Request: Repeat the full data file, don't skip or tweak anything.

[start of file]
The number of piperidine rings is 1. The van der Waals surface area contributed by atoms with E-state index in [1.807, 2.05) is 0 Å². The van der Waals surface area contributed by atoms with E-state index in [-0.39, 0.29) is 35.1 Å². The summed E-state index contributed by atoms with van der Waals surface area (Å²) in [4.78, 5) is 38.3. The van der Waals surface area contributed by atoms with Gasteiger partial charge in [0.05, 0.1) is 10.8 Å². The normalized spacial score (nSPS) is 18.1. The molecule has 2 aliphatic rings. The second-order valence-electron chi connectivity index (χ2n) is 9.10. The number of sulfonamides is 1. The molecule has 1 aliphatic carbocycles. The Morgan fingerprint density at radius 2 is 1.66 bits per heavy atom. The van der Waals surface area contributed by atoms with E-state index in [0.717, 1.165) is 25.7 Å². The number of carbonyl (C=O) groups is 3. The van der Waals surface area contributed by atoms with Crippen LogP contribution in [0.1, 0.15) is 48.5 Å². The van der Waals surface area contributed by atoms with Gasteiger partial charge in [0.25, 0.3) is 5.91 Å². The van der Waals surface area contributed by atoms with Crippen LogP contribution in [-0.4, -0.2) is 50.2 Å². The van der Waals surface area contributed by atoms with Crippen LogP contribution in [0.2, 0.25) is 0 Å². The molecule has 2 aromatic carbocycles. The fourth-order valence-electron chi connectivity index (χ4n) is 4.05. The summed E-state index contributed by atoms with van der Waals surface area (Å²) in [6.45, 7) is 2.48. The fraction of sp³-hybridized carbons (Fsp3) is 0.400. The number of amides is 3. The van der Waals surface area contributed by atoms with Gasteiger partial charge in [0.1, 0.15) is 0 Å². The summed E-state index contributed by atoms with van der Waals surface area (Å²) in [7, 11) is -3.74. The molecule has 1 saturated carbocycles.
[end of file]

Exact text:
The number of piperidine rings is 1. The van der Waals surface area contributed by atoms with E-state index in [1.807, 2.05) is 0 Å². The van der Waals surface area contributed by atoms with E-state index in [-0.39, 0.29) is 35.1 Å². The summed E-state index contributed by atoms with van der Waals surface area (Å²) in [4.78, 5) is 38.3. The van der Waals surface area contributed by atoms with Gasteiger partial charge in [0.05, 0.1) is 10.8 Å². The normalized spacial score (nSPS) is 18.1. The molecule has 2 aliphatic rings. The second-order valence-electron chi connectivity index (χ2n) is 9.10. The number of sulfonamides is 1. The molecule has 1 aliphatic carbocycles. The Morgan fingerprint density at radius 2 is 1.66 bits per heavy atom. The van der Waals surface area contributed by atoms with E-state index in [0.717, 1.165) is 25.7 Å². The number of carbonyl (C=O) groups is 3. The van der Waals surface area contributed by atoms with Crippen LogP contribution in [0.1, 0.15) is 48.5 Å². The van der Waals surface area contributed by atoms with Gasteiger partial charge in [0.25, 0.3) is 5.91 Å². The van der Waals surface area contributed by atoms with Crippen LogP contribution in [-0.4, -0.2) is 50.2 Å². The van der Waals surface area contributed by atoms with Crippen LogP contribution in [0.2, 0.25) is 0 Å². The molecule has 2 aromatic carbocycles. The fourth-order valence-electron chi connectivity index (χ4n) is 4.05. The summed E-state index contributed by atoms with van der Waals surface area (Å²) in [6.45, 7) is 2.48. The fraction of sp³-hybridized carbons (Fsp3) is 0.400. The number of amides is 3. The van der Waals surface area contributed by atoms with Gasteiger partial charge in [0.1, 0.15) is 0 Å². The summed E-state index contributed by atoms with van der Waals surface area (Å²) in [7, 11) is -3.74. The molecule has 1 saturated carbocycles.